Happy International Woman’s Day! Here at Evie, we're celebrating the unique power and beauty of womanhood, and we hope you are too! It’s ironic that even on International Woman’s Day, the term “womanhood” itself has become controversial.
As we celebrate the amazing accomplishments of women, I want to address two contrasting visions of womanhood that have splintered the feminist movement: the American and the European. As an American woman who lived in Germany, I want to make the case that the European feminists get feminism right and that the Americans have a lot to learn from across the pond.
Before I make this article even more contentious, let me make one thing clear: both American and European feminists champion the same causes for social reform with genuinely good intentions. Both desire to see true and lasting equality between men and women, both fight against the mistreatment and abuse of women, and both want to see equal opportunity for women. However, their differing concepts of womanhood have resulted in two contrasting movements - one of which is more beneficial to women than the other.
What Is the Difference between American and European Feminism?
This question lies at the heart of the feminist debate: whether womanhood is a malleable idea that we can craft into any image we desire, or whether womanhood is a concrete mode of existence, which, given the proper liberties, can prosper and flourish. The former vision of womanhood is championed by modern American Feminism while the latter is embodied in European Feminism. The American vision assumes that there are no essential properties of womanhood (socially, emotionally, and even sometimes physically and sexually); rather, we can craft womanhood into anything we want it to be. However, European Feminism relies on the belief that there are, in fact, essential and unique properties of womanhood, and if given the freedom to prosper and flourish, the entirety of society will benefit.
Their differing concepts of womanhood have resulted in two contrasting movements - one of which is more beneficial to women than the other.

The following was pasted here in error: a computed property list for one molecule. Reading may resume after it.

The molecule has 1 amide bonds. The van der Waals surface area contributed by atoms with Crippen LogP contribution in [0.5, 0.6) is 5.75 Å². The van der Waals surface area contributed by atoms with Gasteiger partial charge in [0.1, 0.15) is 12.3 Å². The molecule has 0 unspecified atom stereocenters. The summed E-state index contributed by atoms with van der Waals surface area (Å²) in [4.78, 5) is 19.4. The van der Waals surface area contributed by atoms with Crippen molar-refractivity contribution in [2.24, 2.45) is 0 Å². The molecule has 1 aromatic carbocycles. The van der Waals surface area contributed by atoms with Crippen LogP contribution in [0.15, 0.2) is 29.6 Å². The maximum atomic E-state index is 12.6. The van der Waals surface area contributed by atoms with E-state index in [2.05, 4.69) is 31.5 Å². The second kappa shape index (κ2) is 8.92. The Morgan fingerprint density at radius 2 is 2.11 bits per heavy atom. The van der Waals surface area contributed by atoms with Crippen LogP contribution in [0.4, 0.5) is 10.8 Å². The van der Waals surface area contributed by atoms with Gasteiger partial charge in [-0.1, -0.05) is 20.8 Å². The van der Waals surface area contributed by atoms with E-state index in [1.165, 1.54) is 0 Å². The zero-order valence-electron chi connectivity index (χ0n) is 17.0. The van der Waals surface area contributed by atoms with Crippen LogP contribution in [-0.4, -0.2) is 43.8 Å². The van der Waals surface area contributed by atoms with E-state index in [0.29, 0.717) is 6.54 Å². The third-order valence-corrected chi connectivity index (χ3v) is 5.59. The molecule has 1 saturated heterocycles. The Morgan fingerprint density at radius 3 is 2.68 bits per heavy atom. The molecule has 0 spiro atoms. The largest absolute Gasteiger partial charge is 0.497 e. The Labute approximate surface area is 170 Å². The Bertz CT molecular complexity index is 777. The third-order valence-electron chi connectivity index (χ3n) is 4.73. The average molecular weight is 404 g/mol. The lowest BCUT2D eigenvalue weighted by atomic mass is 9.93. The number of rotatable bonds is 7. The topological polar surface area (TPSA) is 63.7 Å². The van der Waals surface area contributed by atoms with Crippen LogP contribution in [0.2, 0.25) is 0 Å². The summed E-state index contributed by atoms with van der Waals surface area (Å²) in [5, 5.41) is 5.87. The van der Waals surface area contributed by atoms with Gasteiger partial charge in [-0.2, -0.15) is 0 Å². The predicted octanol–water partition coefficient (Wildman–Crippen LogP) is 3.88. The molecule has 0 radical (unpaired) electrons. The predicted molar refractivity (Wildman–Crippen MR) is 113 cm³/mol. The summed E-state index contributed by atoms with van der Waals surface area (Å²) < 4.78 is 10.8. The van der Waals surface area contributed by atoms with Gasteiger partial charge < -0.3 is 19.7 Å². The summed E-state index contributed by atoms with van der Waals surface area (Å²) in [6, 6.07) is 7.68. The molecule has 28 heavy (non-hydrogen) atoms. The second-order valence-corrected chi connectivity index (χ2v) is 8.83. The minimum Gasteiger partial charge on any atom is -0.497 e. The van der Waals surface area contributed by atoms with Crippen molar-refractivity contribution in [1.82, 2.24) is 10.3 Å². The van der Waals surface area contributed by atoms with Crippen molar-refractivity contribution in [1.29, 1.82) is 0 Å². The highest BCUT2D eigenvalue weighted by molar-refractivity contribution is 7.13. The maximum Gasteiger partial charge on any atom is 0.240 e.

Having lived in both Europe and America, I can say from first-hand experience that the results of European Feminism have produced astonishing flourishing for women - I would argue even more so than what American Feminism has done. Here are some highlights of European Feminism that I experienced which I believe America can learn from.
You Don’t Have To Become a Man To Have Gender Equality
First, European Feminism is utterly non-conformist: it doesn’t force you to become anyone other than the unique woman you truly are. This is the most contentious, yet most important distinction, between European and American Feminism. While American Feminism attempts to attain gender equality through conforming male and female qualities - sexually, emotionally, and socially - into a new, androgynous category, European Feminism recognizes the fundamental differences between men and women. This might seem counter-intuitive to the notion of feminism, right?
The notion that a woman has to conform to the qualities of a man in order to attain equality with them is utterly anti-woman in the eyes of European feminists.
On the contrary, Europeans celebrate the unique qualities that make women who they are, and they demand that these feminine qualities be treated equally and allowed to flourish as fully as those of a man. The notion that a woman has to conform to the qualities of a man in order to attain equality with them is utterly anti-woman in the eyes of European feminists.
Motherhood Should Not Be Considered Second Class to a Career